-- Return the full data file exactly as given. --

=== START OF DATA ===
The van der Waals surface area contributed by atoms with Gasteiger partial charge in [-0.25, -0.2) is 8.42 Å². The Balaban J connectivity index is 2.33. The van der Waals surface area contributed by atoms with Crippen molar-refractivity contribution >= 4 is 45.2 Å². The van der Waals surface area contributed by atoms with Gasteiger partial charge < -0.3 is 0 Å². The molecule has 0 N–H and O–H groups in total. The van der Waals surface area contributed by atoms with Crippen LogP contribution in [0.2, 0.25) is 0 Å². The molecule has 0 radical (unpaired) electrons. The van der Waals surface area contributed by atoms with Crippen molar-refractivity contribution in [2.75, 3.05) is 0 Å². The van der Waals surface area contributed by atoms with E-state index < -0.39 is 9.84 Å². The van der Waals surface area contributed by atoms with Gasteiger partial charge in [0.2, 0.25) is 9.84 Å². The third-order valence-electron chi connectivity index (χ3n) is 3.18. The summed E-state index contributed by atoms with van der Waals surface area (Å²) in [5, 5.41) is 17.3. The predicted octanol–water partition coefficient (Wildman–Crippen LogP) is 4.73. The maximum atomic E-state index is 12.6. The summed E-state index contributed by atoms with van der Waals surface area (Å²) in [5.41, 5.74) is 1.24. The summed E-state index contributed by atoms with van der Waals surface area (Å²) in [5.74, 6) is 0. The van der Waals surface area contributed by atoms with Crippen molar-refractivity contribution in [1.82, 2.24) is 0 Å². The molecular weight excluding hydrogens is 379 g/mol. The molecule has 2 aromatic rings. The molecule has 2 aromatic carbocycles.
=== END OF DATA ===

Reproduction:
The van der Waals surface area contributed by atoms with Gasteiger partial charge in [-0.25, -0.2) is 8.42 Å². The Balaban J connectivity index is 2.33. The van der Waals surface area contributed by atoms with Crippen molar-refractivity contribution >= 4 is 45.2 Å². The van der Waals surface area contributed by atoms with Gasteiger partial charge < -0.3 is 0 Å². The molecule has 0 N–H and O–H groups in total. The van der Waals surface area contributed by atoms with Crippen LogP contribution in [0.2, 0.25) is 0 Å². The molecule has 0 radical (unpaired) electrons. The van der Waals surface area contributed by atoms with Crippen molar-refractivity contribution in [2.75, 3.05) is 0 Å². The van der Waals surface area contributed by atoms with E-state index < -0.39 is 9.84 Å². The van der Waals surface area contributed by atoms with Gasteiger partial charge in [0.2, 0.25) is 9.84 Å². The third-order valence-electron chi connectivity index (χ3n) is 3.18. The summed E-state index contributed by atoms with van der Waals surface area (Å²) in [5, 5.41) is 17.3. The predicted octanol–water partition coefficient (Wildman–Crippen LogP) is 4.73. The maximum atomic E-state index is 12.6. The summed E-state index contributed by atoms with van der Waals surface area (Å²) in [5.41, 5.74) is 1.24. The summed E-state index contributed by atoms with van der Waals surface area (Å²) in [5.74, 6) is 0. The van der Waals surface area contributed by atoms with Crippen molar-refractivity contribution in [1.82, 2.24) is 0 Å². The molecular weight excluding hydrogens is 379 g/mol. The molecule has 2 aromatic rings. The molecule has 2 aromatic carbocycles.